most importantly, give them the best experience possible.>>We had a great trip north out of Ottowa
to go and look at one of the First Nations groups and looking at how they’ve operated
over there, and some of the challenges they’ve faced.>>To see the community coming together and
providing their own education system and social services – for me as a Pākehā in government,
it’s really useful and important to reflect on that commonality and self-determination
and well-being and freedom and rights of indigenous people.>>Another meeting that I felt was really
interesting was meeting with Randy Boissonnault, who was the very first special advisor appointed
to the Prime Minister on LGBT issues in Canada. He was really spearheading the conversations
around mental health and youth, and the importance of having a spokesperson in that area. The title in Canada used is LGBTQ2. And I asked, ‘What did 2 mean?’ And it was a reflection of the First Nations’
interpretation of someone being two-spirited, having two spirits within them. And it’s the first time I’d heard that.>>Another highlight was meeting the Climate
Ambassador for Canada. Fascinating to hear how they’re dealing with
their issues around climate change. Very topical at the moment here in New Zealand,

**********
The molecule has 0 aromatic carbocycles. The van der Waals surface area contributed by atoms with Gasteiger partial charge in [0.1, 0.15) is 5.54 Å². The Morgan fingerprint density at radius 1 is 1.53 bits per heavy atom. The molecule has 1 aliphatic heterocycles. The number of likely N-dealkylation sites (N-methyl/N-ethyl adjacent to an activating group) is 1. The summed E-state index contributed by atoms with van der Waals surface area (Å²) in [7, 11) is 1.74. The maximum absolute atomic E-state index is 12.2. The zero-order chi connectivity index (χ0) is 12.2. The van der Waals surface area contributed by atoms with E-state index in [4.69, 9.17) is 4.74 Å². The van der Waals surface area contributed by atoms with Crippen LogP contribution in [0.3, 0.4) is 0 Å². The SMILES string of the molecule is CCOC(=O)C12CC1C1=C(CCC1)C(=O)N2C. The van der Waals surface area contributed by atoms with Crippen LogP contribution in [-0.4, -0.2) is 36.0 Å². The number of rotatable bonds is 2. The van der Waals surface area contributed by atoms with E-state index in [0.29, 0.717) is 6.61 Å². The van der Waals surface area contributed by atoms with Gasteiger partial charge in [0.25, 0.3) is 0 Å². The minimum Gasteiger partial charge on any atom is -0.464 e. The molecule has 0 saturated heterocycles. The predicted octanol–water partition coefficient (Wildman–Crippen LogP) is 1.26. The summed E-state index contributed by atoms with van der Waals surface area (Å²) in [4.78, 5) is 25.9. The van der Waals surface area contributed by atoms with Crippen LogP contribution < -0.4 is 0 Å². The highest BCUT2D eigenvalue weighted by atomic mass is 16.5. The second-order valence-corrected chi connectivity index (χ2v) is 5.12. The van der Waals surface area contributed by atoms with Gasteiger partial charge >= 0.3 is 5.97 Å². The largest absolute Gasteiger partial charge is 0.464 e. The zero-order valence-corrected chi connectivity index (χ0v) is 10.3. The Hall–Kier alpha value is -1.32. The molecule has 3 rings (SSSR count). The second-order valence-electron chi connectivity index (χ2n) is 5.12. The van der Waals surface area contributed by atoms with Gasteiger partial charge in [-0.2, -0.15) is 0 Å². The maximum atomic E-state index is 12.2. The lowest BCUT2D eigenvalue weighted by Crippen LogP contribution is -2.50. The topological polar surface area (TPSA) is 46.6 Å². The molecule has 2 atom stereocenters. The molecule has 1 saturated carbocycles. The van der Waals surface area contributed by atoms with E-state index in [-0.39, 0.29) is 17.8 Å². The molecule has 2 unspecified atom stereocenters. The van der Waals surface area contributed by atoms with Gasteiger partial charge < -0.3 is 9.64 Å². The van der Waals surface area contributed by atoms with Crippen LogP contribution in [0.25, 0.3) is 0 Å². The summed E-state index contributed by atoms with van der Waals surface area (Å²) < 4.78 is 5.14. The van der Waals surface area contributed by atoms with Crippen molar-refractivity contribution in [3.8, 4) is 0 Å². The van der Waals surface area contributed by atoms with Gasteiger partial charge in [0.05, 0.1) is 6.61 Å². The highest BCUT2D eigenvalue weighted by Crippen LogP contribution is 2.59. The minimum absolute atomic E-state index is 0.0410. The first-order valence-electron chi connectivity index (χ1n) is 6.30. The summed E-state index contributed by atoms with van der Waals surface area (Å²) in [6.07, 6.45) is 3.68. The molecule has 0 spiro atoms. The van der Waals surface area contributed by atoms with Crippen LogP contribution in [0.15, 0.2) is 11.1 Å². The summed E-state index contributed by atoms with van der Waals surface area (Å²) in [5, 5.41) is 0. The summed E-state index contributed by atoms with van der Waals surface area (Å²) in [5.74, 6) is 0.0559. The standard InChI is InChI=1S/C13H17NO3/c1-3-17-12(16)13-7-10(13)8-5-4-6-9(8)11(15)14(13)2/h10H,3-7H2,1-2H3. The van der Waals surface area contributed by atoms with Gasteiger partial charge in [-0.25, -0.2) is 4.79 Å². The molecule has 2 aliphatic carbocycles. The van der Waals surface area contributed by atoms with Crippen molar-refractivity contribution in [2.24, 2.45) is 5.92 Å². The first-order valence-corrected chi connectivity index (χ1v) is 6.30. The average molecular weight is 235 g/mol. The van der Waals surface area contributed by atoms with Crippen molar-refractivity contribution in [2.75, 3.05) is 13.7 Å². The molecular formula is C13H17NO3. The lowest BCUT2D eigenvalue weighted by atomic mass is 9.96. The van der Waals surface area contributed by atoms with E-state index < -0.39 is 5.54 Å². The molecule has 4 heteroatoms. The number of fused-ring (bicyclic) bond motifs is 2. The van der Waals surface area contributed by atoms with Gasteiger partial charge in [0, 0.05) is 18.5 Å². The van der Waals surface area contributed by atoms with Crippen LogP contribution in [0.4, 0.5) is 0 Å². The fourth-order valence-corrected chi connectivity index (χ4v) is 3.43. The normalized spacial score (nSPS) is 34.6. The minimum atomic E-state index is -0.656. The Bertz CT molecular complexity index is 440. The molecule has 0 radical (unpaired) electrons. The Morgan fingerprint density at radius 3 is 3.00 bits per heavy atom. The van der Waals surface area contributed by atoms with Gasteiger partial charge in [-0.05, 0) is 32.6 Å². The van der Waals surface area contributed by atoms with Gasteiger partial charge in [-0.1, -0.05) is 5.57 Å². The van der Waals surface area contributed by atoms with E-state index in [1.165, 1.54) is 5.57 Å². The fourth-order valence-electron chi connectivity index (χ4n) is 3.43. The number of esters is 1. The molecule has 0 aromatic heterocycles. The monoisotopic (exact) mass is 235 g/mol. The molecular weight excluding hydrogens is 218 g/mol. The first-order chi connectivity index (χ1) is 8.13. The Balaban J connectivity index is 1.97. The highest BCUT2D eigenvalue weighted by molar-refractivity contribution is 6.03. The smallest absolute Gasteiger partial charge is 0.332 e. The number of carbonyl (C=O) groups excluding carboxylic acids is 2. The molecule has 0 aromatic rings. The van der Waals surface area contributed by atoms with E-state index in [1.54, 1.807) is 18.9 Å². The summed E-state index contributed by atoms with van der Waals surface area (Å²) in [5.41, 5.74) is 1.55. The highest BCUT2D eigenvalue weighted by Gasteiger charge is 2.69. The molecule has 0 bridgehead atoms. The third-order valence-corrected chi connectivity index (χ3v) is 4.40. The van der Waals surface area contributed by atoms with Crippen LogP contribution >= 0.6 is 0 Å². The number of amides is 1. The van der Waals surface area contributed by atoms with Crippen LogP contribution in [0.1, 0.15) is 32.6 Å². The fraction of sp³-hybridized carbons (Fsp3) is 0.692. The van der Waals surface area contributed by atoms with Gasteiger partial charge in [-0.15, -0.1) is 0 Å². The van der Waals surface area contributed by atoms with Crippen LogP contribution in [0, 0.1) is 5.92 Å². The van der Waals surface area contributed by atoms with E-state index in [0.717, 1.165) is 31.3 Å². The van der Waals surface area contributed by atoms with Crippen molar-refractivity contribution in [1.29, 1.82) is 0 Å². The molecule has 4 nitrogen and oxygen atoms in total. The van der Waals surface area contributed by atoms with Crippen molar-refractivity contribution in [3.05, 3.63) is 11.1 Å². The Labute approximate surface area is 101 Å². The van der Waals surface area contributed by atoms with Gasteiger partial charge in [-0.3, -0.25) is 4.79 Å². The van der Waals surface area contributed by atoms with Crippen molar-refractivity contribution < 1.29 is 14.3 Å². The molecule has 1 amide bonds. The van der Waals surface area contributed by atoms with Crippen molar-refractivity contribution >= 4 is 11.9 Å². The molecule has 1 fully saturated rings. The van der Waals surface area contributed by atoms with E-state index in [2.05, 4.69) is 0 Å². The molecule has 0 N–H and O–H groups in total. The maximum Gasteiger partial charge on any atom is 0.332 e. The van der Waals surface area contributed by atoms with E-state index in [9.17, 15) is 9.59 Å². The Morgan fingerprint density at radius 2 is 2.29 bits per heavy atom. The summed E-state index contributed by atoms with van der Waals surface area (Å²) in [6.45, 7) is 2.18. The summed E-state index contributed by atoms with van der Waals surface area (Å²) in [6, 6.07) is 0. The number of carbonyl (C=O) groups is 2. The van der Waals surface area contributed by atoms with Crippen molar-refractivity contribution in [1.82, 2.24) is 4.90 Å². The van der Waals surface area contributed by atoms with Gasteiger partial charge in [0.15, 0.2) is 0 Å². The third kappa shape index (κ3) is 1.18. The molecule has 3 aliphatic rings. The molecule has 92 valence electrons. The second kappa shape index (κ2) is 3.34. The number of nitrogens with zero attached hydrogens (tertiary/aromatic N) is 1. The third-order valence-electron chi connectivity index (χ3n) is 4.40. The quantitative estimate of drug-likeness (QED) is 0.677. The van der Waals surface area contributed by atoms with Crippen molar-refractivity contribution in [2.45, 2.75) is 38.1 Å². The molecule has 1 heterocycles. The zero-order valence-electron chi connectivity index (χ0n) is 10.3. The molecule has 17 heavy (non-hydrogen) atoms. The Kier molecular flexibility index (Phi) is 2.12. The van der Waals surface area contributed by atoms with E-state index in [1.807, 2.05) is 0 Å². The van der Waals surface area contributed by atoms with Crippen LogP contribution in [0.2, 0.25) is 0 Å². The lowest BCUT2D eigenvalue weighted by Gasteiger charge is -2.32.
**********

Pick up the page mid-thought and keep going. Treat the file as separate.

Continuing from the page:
as we’re going through similar experiences.>>One of the things that we had to come across,
and was actually really sad, were massive floods in the city of Ottawa.>>Snow hadn’t long melted, and actually they
were experiencing the worst flooding that they’ve ever had. So we certainly were able to extend our thoughts
to the MPs dealing with those challenging situations over there, and of course the people
directly impacted.>>Just seeing how Canada’s dealing with the
same issues that we’ve got here. As a country, New Zealand is very similar
to Canada.>>They are going through issues that we are
going through right now: euthanasia, cannabis, just to name two. Then we’ve got CPTPP, where we’re hoping to
do some more bilateral trade with Canada. These are massive issues for our country,
for Parliament, and for our economy.>>I really enjoyed being part of a team that
was cross-party going overseas. I felt proud to represent New Zealand. And it really gave me a great understanding
of the similarities that New Zealand has with Canada.>>You know, it’s kind of a cliche – ‘think
globally, act locally’. But there’s value in that, and that was even
clearer to me after this trip.>>I don’t think you have two countries that
are so similar in the world.>>These sorts of trips are important to ensure
that we maintain strong connections with our similar countries internationally, because
those strong connections are so important when it comes to a whole range of aspects
such as trade and security, international relations, foreign affairs, and we need to
ensure that we’re doing our best to maintain those where we can.>>This delegation who has come to Canada
from very far away, who has crossed the great ocean, who has come to us to learn, to see
and to understand, and perhaps share their experiences of what they are undergoing in
New Zealand.